Baylor College of Medicine

An illustration of the lungs.

Device opens doors for expanded use of donor lungs

Dipali Pathak


Houston, TX -
Media Component
Dr. Gabriel Loor, director of lung transplantation in the division of cardiothoracic transplantation and circulatory support in the Michael E. DeBakey Department of Surgery.

Currently, 80 percent of donor lungs are not being used for transplant, but a portable device to house and transport lungs could make more of the organs available for patients who need them. The device is the focus of a new study published today in The Lancet Respiratory Medicine, led by a researcher at Baylor College of Medicine.

Approximately 3,000 new patients are added to the lung transplant waiting list every year. Despite an increase in organ donation, only 20 percent of all organ offers are currently considered for transplant using standard donor lung criteria. Between 15 and 30 percent of patients die while they are on the waiting list due lack of a suitable organ.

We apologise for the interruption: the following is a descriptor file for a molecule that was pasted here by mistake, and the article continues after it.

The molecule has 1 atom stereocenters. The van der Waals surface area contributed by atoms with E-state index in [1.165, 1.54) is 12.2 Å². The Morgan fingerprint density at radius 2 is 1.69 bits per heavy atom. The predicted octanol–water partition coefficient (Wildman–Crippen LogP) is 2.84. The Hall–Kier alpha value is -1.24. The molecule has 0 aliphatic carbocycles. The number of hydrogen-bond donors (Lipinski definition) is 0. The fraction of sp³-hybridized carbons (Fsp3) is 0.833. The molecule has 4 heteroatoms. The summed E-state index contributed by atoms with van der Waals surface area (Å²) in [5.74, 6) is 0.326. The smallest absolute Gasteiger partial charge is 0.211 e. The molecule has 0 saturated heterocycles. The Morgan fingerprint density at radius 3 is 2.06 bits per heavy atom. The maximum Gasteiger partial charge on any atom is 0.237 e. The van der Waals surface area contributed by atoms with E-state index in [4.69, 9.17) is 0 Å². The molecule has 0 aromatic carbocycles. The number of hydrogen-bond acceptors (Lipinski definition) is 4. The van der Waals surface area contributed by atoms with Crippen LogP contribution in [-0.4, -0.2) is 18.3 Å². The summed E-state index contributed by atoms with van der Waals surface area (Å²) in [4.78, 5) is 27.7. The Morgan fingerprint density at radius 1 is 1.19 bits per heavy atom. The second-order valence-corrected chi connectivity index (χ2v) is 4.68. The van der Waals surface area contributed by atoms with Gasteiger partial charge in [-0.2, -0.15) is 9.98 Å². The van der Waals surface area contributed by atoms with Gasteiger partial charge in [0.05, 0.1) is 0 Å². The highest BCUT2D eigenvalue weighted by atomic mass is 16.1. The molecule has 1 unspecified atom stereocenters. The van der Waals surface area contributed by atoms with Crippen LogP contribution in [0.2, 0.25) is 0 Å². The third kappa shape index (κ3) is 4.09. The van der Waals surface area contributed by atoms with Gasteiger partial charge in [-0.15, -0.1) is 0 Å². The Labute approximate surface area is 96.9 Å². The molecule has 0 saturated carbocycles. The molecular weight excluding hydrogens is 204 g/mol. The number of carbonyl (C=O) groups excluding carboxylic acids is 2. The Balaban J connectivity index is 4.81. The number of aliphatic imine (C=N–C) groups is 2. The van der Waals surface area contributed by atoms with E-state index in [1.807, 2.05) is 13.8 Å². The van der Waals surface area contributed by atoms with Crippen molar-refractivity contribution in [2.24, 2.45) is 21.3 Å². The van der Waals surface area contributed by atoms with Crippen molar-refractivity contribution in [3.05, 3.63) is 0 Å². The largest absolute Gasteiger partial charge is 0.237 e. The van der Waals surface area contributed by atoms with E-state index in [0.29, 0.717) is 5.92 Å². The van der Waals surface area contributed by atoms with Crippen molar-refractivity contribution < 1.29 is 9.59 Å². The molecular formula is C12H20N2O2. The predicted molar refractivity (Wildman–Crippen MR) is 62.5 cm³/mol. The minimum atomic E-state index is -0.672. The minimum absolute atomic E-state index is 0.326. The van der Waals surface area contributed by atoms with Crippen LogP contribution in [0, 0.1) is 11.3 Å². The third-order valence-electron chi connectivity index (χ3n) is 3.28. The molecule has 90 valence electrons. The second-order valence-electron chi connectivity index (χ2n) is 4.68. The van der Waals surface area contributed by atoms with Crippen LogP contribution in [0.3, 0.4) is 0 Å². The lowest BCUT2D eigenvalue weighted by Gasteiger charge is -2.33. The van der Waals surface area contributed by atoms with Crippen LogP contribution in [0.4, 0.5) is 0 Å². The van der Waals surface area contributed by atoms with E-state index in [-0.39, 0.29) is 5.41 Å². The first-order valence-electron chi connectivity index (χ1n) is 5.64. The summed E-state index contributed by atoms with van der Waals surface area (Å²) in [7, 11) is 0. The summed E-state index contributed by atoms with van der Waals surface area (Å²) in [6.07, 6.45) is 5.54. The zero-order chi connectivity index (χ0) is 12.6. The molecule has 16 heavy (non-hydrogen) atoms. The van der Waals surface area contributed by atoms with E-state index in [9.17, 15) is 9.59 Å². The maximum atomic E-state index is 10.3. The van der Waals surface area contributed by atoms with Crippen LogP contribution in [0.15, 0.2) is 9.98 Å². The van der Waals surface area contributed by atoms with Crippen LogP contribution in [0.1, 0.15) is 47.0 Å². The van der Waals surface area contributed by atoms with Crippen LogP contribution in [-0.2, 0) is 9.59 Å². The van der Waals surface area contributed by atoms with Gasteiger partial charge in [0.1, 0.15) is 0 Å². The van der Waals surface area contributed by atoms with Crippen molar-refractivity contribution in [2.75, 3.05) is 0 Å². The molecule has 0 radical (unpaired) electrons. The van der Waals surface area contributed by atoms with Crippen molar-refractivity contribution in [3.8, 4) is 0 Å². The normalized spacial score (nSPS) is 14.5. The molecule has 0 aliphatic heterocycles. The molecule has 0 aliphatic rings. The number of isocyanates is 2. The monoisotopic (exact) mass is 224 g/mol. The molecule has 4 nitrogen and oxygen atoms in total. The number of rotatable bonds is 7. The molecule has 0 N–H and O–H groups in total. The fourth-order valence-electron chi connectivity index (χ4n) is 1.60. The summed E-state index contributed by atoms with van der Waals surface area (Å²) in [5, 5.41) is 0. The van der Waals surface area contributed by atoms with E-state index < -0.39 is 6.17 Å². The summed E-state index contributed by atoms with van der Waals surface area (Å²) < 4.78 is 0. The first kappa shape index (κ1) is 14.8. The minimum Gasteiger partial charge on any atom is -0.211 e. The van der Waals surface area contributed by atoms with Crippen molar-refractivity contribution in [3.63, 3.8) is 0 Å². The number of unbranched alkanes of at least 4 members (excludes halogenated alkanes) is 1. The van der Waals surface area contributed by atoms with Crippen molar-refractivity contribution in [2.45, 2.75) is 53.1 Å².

The EXPAND trial was a multicenter, international trial using the TransMedics Organ Care System, or breathing lung device. This portable device houses the lungs during transport and keeps them healthy by maintaining them in a natural state that mimics the human body.

For the trial, surgeons used the device to transplant lungs that were from extended criteria donors, meaning the organs typically would not be used for transplant. Factors that cause donor lungs to fall into the extended criteria include donor age greater than 55, blood gases in the donor being too low, donation after cardiac death and the organ being without oxygen for more than six hours.